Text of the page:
Thursday, April 2, 2009

In China, job seekers are resorting to plastic surgery

plastic surgery
All this for a stinkin job?

Source: LA Times

In this crummy job market, Stephanie Yang figures any little advantage will help. Even double eyelids.

So on a cold January morning, the 21-year-old college senior walked into one of dozens of plastic surgery clinics here and plopped down $730, the equivalent of one year's tuition. An hour later she came out with two big bandages over her eyes.
When she removed the dressing the next day, Yang was aghast at her red, puffy eyelids. But now she looks out with her round eyes, a sharp crease across the upper lids, ready for the next interview.

"They may not say it openly, but during the process they will pick the prettier one," she says.

Judging by the boom in plastic surgeries lately, a lot of young Chinese would agree.

Depends what kind of job you're looking for right? In China, where it's still extremely vain and shallow, for jobs like waitress, flight attendant, tour guide, hostess etc... , looks do matter. But since the article mentioned one years tuition and white-collar jobs I can't see how it can help. When you're hiring engineers, or IT or accountants are you really going to hire the prettier girl?

Beijing Modern Women's Hospital is looking for a nurse: Applicants must be taller than 5 feet, 2.5 inches and have "acceptable facial features," it says. Shanghai Jibei Electronics Co. has a similar height requirement for its assistant manager position, and it also wants someone who likes to smoke and drink wine -- apparently so the new hire will be able to get along better at business gatherings.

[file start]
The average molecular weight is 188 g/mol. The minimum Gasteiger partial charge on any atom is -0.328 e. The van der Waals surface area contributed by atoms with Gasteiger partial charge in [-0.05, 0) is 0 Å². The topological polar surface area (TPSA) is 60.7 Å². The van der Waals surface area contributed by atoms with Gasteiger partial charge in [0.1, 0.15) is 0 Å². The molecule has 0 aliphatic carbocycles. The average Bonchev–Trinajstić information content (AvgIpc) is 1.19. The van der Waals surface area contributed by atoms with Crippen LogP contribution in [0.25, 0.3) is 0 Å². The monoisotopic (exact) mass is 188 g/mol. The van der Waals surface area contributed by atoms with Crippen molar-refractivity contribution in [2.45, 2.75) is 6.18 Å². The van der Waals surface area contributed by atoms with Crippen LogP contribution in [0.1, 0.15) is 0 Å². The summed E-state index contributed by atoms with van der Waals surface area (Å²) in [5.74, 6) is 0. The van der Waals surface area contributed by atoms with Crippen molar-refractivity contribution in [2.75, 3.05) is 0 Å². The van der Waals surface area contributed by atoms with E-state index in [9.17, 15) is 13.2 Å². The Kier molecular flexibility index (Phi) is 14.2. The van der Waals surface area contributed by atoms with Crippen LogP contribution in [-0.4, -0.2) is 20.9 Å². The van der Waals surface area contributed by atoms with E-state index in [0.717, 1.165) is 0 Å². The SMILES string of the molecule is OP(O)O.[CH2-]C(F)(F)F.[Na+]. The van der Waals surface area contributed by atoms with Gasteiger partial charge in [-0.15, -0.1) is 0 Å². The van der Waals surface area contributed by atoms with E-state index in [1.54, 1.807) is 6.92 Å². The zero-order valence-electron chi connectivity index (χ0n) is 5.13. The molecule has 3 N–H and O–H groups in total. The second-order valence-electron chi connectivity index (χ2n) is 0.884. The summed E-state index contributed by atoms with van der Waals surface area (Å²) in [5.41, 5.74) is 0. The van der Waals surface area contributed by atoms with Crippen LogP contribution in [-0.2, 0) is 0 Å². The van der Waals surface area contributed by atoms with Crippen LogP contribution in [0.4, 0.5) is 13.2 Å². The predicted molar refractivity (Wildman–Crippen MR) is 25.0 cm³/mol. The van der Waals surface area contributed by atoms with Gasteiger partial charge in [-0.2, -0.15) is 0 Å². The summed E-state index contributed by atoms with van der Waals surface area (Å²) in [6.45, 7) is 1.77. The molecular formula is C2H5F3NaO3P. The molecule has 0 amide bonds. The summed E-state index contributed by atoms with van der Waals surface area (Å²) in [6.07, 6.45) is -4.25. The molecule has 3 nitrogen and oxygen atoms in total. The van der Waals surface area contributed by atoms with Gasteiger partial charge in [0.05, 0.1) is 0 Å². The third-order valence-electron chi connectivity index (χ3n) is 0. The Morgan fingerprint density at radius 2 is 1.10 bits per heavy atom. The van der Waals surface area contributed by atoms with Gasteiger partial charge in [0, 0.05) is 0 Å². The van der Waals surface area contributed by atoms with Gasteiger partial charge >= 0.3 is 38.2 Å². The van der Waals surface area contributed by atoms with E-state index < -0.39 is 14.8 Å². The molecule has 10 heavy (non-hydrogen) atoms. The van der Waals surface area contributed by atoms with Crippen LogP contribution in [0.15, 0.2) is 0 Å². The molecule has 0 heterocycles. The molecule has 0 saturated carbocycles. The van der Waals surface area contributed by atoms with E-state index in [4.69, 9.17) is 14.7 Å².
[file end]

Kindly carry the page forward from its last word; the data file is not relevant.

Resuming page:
"I agree that there are lots of great people who are not tall, for example Napoleon," says Li Li, Shanghai Jibei's director of human resources. "It's just the social environment and cultural preference in China," he says. "People would feel that workers lower than a certain height aren't so healthy, too weak to stand in a gust of wind and can't take a heavy workload."

No wonder some Chinese pay thousands of dollars to have doctors break their legs and have steel pins inserted in their bones; these surgeries typically add 3 inches to a person's height but are considered very dangerous.

More commonly, young Chinese looking to boost their job prospects want double eyelids, higher or sharper noses, rounder cheekbones and other changes that will give a face smoother lines, softer curves and symmetrical features. The Chinese call it san ting wu yan, or three equal parts and five eyes. From the chin to the bottom of the nose to the top of the eyebrow should be equidistant, while the space from one temple to the other should be five equal parts, each the width of an eye.

That's fucking scary. I'm only 5'2" and there's absolutely no way I'm going anywhere near a surgeon.

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